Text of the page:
GH: I have a few author friends I ask question to when I’m really stuck. I used to ask my girlfriend and various family members, but I stopped when I could see my questions were boring them to tears. Haha!
HE: Is there anything you wouldn’t consider writing about, e.g. genre, political issues, sexuality?
GH: If you mean a subject I find too taboo, I don’t think so. There are subjects I’m less interested in. For instance, fairies and angels. I couldn’t write a book about either one and possibly hope to do it justice. I’d rather carve my eyes out with a shoe horn (oh, I just had an idea for my next book, thank you!)
On ‘Dark Passage’
HE: What attracted you to writing a paranormal thriller?
I’ve been obsessed with the paranormal all my life. Part of me wonders if I wasn’t making my living putting words on a page, whether I’d be investigating haunted houses or investigating crop circles. Most of my ideas come from dreams and from asking a million what if questions. I don’t know how many times I’ve asked a friend: “What would you do if…” It’s led to some great laughs and some pretty freaky books.
HE: Have you experienced insomnia or medical trials yourself?
No, although I have a friend who was hard up for cash right after university and would often disappear on the weekends. My first thought was male prostitution, but it turns out he was gimping his body out for drug trials instead. The money was actually pretty good. I suppose that stayed with me for a while and gradually grew into one half of the Dark Passage story.
HE: How do you balance horror and fantastic events with believability?
GH: I think most of that has to do with building believable characters the reader can trust. Don’t get me wrong, you may trust a character, but you’ll never buy a scene where she jumps off a twenty story building, hits the pavement and lives. So yes, that balance is a tricky one.
The other part of believability is doing what commercials have become famous for. Tying together a proposition which is true (“don’t we all deserve luxury and pampering?”) to something which may not be true (“then buy a Honda”). If you add enough real life grounding, then you can make almost anything seem real.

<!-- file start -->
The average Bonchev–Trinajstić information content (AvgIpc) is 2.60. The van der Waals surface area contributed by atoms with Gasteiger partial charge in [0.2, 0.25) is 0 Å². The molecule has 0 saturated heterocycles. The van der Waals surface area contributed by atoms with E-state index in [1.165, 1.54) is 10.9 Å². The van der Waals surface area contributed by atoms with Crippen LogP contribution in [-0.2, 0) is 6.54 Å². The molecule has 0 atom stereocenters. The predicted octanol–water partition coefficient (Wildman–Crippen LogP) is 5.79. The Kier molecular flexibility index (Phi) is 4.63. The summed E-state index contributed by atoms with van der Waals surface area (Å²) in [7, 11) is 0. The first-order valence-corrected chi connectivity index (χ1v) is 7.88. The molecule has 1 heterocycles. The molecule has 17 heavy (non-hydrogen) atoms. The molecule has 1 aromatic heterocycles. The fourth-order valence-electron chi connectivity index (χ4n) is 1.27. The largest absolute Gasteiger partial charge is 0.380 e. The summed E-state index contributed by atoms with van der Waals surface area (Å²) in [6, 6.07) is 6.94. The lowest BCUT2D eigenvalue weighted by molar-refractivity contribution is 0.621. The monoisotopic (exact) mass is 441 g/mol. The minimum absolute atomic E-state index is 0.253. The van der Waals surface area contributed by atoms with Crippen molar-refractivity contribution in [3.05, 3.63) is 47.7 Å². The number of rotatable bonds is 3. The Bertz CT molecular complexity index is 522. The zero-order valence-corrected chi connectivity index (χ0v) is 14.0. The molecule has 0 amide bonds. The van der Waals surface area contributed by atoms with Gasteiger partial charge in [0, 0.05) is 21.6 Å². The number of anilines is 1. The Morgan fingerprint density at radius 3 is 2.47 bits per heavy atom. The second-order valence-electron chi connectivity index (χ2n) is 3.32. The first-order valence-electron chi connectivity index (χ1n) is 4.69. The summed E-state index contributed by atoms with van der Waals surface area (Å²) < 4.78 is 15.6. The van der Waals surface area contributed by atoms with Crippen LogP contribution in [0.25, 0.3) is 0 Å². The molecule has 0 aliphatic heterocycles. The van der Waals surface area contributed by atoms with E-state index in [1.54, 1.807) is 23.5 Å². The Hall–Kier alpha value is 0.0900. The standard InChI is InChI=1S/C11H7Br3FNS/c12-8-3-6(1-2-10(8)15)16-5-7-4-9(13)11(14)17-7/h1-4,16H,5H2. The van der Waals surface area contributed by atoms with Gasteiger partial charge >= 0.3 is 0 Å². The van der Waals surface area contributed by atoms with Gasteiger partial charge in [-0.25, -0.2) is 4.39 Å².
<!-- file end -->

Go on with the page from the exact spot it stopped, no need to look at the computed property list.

HE: Do you feel your characters are likable, or should it even matter?
GH: I don’t think it should matter, although it probably does. I don’t tend to write about likeable people. In my mind, squeaky clean good guys need to be rounded up and shot. I can’t think of many characters I’ve created who aren’t flawed in some serious ways. In real life, we’re all messed up, let’s face it. Perhaps that’s why some readers prefer the ‘perfect’ hero. Some guy who starts the story fully equipped to battle the forces of evil. But to me those guys are Wonderbread. I’ll take an insecure, slightly neurotic underachiever to rises to the challenge any day.
HE: Who’s your favourite character in the book?
Hard to say. I really felt for Tyson and the desperation of what he was going through. I also felt bad that his ex-wife Ruma who wanted to support her husband, but just couldn’t handle the way he was acting. (spoiler ahead!) Of course, it should go without saying that Dr. Hunter’s spiraling descent into madness was a lot of fun.
HE: What are you working on now?
GH: Right now I’m finishing up the final installment of my Hive series. It’s a zombie story set 200 years after the human race was nearly wiped out. A group of mercs on a rescue mission discovers a pocket of zombies living underground who possess a frightening hive mind. It’s steam punk meets action & adventure.
After that I’ll be starting season 2 of my post-apocalyptic serial Primal Shift. This one’s set a couple years from now where a worldwide amnesia destroys civilization and plunges the world into barbarism.
In other words, I’ve been busy destroying the world.
HE: Any tips for new writers?
If you’re an indie writer, start a mailing list right away and add a link to the front and back of your books.
If you’re aiming for a mainstream deal, don’t stop writing new books while you’re waiting to hear back from agents.
HE: And finally, do you have a message or thoughts for the lovely readers of the Haunted Eyeball?
GH: I thought I was the only one with haunted eyeballs. Maybe that explains all the horrible things I see.
Seriously though, thank you for having me. Was a lot of fun!
Also check out:
- Review of Dark Passage here on the Eyeball
- Interview with Horror and YA author Brian Rowe
- Review of Townhouse by Brian Rowe
- Stephen King: A Rare Interview With The Master Storyteller (firewireblog.com)